Costly drugs still a hindrance for multiple sclerosis
"The disease is common in the western countries. We have seen an increase in number of MS cases in last few years.
We see cases almost everyday now," says Dr Anshu Rohtagi, neurologist at Sir Ganga Ram Hospital.
It is estimated that around 20 lakh people have this disease in the world but there is no such data available for India. There are 213 MS patients registered with Multiple Sclerosis Society of India`s Delhi chapter.
May 25 marks the `World Multiple-Sclerosis Day`.
Multiple Sclerosis is a chronic unpredictable disease of the central nervous system. It is an auto immune disorder in which the individual`s immune system attacks the person`s central nervous system that results in the nerve cells in the brain and spinal cord to lose their ability to communicate with each other.
Consequently the brain is unable to transmit clear messages resulting in loss of body balance, blurred vision, numbness, slurred speech, fatigue, problems with memory and concentration, muscle weakness etc.
"MS is not a fatal disease as it is not life threatening in the sense that it does not kill the person. On the contrary it cripples the person to an extent that within a couple of years the patient is completely bedridden suffering from multiple organ failures," says Dr Rohtagi.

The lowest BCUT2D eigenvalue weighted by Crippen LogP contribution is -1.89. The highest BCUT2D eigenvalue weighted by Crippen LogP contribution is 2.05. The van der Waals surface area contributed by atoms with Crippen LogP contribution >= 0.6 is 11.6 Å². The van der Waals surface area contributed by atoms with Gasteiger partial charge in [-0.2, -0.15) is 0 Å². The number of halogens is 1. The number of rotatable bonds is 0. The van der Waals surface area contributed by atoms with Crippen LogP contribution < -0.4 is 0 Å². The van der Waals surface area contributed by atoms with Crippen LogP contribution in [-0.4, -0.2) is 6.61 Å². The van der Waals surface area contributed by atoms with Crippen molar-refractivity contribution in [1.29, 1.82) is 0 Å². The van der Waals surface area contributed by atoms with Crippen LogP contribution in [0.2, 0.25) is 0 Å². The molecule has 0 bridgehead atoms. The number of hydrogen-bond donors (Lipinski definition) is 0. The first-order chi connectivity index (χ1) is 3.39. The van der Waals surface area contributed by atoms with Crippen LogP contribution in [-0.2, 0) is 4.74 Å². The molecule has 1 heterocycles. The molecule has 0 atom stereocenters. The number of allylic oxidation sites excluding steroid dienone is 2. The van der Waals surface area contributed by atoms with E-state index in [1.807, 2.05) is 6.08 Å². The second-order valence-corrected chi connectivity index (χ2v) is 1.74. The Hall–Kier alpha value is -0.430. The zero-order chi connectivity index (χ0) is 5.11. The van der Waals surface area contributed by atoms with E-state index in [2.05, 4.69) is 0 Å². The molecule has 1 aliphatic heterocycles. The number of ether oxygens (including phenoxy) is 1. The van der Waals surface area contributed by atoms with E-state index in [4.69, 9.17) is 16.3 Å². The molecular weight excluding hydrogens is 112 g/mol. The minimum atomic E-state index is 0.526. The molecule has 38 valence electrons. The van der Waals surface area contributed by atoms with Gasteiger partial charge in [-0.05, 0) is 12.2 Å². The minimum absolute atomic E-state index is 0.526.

There is no cure to permanently treat the disease and delaying the progression of the disease is the only way out.
According to Dr Lekha Pandit, Director of Advanced Neurology Research Unit at K S Hegde Medical Academy, "the disease has no permanent cure and can be controlled through steroids in cases of relapses so that the patient gets immediate relief. Most of the drugs used to treat the disease are imported and are priced on the higher end."
A patient needs to spend somewhere between Rs 20,000 to 70,000 per month for the treatment and it becomes very difficult for common people to afford the treatment.
"I had a medical insurance but once the company came to know the nature of my disease, it refused to renew the premium. It almost impossible for me to take the further treatment," says Amit Kumar, 29-year-old engineer who was diagnosed with MS two years back.
Wrong diagnosis or delay in timely treatment is another major cause resulting in the progression of the disease.
"Symptoms as simple as tingling may indicate the onset of the disease. But most people neglect such initial symptoms due to lack of awareness about the disease. It is difficult to explain the exact causes of the disease but genetics, environment susceptibility, infections and some unknown factors may trigger the disease," says Dr Pandit.
India started celebrating World MS Day in 2009. MS patients are getting together to join hands in a human chain on May 25 at Select Citywalk Mall in Saket here to raise awareness about this disease.